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Last Updated on: 29th January 2024, 06:07 pm

Caughley Blue & White Porcelain The Iron Bridge Gorge Museum Telford UK Postcard

Dimensions: approx. 6 3/4 inches x 4 3/4 inches
Brand / Business: The Iron Bridge Gorge Museum
Makers/ Manufacturers: Infocus Photography/ SP Publishing Ltd
Photo: n/a
Additional Notes: A selection of Caughley blue and white porcelain 1772-1814. The Caughley Works were established in 1772 downstream from the present Coalport China Museum. Caughley set out to emulate the porcelains then being imported from China and very much in favour in this country. The bowl in the centre features a view of the Iron Bridge and was produced shortly after its completion in 1781. Photographed in the kitchen of Rosehill, a restored early 19th century ironmaster’s house.

The Caughley Blue & White Porcelain postcard, with its beautifully arranged tableau of heritage pieces, is an evocative reminder of the rich history of porcelain artistry. This particular selection, originating from the era spanning 1772 to 1814, represents a time when British porcelain was in the throes of a renaissance, seeking to capture the delicate beauty of Chinese imports that were greatly coveted across Europe.

The Caughley Works, established in the serene English countryside and now part of the narrative at The Iron Bridge Gorge Museum in Telford, set a precedent in porcelain artistry. Here, artisans honed their craft, producing pieces that were not only utilitarian but also veritable works of art that easily rivaled the splendor of their Eastern counterparts.

In the center of this assembly sits a bowl adorned with a view of the Iron Bridge, a scene captured shortly after the bridge’s historic completion in 1781. This image is not merely a decorative motif; it is a visual chronicle of industrial progression, a celebration of innovation and artistry intertwined.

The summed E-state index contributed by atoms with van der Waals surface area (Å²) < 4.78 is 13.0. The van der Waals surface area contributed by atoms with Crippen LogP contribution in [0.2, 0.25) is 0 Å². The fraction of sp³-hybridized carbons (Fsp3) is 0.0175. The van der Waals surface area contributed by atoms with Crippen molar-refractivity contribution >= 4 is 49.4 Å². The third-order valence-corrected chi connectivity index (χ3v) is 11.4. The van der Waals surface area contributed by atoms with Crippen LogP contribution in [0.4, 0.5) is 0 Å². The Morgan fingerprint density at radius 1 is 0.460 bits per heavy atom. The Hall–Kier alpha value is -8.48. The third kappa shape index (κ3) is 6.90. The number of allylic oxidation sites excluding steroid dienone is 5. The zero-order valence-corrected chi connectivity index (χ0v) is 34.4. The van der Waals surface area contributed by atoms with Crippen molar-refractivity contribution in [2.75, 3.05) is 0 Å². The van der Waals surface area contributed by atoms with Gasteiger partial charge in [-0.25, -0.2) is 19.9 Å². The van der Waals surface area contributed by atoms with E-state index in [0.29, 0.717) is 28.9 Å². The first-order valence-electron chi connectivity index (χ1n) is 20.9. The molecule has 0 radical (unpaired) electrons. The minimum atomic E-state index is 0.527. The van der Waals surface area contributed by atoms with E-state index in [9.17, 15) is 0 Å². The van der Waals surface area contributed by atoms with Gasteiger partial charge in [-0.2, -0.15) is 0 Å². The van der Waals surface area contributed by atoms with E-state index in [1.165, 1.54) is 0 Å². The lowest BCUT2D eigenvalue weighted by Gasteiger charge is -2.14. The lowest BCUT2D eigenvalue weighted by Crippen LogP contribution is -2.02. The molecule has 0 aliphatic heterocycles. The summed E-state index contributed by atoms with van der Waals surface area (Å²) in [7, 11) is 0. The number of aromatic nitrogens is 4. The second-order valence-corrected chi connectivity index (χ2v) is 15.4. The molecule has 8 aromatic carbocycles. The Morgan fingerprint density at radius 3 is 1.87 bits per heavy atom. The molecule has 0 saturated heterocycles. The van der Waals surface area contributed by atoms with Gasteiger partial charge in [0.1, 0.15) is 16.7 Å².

The kitchen of Rosehill, a meticulously restored early 19th-century ironmaster’s house, provides a fitting backdrop for these pieces, accentuating their historical significance and the domestic elegance they were intended to complement. The postcard, measuring approximately 6 3/4 inches by 4 3/4 inches, is more than a visual keepsake; it’s a historical document that captures the essence of an era where the fine lines of art and functionality met.

For collectors, connoisseurs, and lovers of vintage porcelain, this postcard is a tangible connection to a storied past, where every brush stroke on porcelain spoke of prestige and every piece narrated the tale of its maker’s ambition. It’s an invitation to delve into the narrative of Caughley porcelain, to appreciate the finesse of patterns that have withstood the test of time, and to cherish the legacy of a craft that continues to enchant to this day.

Holding this postcard is like touching a fragment of history, a reminder of the Iron Bridge that stood as a beacon of industrial advancement, and of the Caughley Works, where the echoes of the kilns and the artists’ meticulous hands are still felt. It’s an homage to the heritage that these porcelain pieces represent, a heritage that is as enduring as the Iron Bridge itself.

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